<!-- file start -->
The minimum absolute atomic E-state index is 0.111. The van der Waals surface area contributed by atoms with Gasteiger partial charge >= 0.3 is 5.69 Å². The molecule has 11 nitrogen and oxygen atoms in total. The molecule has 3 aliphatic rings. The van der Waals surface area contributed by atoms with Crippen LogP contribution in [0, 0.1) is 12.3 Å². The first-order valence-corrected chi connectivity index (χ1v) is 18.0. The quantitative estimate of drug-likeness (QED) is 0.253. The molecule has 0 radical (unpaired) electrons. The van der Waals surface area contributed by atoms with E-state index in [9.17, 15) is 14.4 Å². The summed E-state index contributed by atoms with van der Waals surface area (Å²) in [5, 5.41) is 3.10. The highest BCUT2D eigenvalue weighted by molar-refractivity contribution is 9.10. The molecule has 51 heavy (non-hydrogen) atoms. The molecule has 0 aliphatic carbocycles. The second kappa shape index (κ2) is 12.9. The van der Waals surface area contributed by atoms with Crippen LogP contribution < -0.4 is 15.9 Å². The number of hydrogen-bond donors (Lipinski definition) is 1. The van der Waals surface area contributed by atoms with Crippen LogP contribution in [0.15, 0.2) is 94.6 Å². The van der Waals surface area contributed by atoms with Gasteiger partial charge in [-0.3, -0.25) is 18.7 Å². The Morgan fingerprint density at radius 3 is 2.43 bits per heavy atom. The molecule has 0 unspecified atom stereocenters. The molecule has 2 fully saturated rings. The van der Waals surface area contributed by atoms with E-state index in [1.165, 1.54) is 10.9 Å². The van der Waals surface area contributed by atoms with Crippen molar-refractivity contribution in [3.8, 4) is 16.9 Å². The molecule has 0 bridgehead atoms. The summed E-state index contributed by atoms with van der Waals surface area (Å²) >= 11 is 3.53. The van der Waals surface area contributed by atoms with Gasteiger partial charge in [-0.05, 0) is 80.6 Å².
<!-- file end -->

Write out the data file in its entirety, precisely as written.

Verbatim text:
The minimum absolute atomic E-state index is 0.111. The van der Waals surface area contributed by atoms with Gasteiger partial charge >= 0.3 is 5.69 Å². The molecule has 11 nitrogen and oxygen atoms in total. The molecule has 3 aliphatic rings. The van der Waals surface area contributed by atoms with Crippen LogP contribution in [0, 0.1) is 12.3 Å². The first-order valence-corrected chi connectivity index (χ1v) is 18.0. The quantitative estimate of drug-likeness (QED) is 0.253. The molecule has 0 radical (unpaired) electrons. The van der Waals surface area contributed by atoms with E-state index in [9.17, 15) is 14.4 Å². The summed E-state index contributed by atoms with van der Waals surface area (Å²) in [5, 5.41) is 3.10. The highest BCUT2D eigenvalue weighted by molar-refractivity contribution is 9.10. The molecule has 51 heavy (non-hydrogen) atoms. The molecule has 0 aliphatic carbocycles. The second kappa shape index (κ2) is 12.9. The van der Waals surface area contributed by atoms with Crippen LogP contribution < -0.4 is 15.9 Å². The number of hydrogen-bond donors (Lipinski definition) is 1. The van der Waals surface area contributed by atoms with Crippen LogP contribution in [0.15, 0.2) is 94.6 Å². The van der Waals surface area contributed by atoms with Gasteiger partial charge in [-0.3, -0.25) is 18.7 Å². The Morgan fingerprint density at radius 3 is 2.43 bits per heavy atom. The molecule has 0 unspecified atom stereocenters. The molecule has 2 fully saturated rings. The van der Waals surface area contributed by atoms with E-state index in [1.165, 1.54) is 10.9 Å². The van der Waals surface area contributed by atoms with Crippen molar-refractivity contribution in [3.8, 4) is 16.9 Å². The molecule has 0 bridgehead atoms. The summed E-state index contributed by atoms with van der Waals surface area (Å²) >= 11 is 3.53. The van der Waals surface area contributed by atoms with Gasteiger partial charge in [-0.05, 0) is 80.6 Å².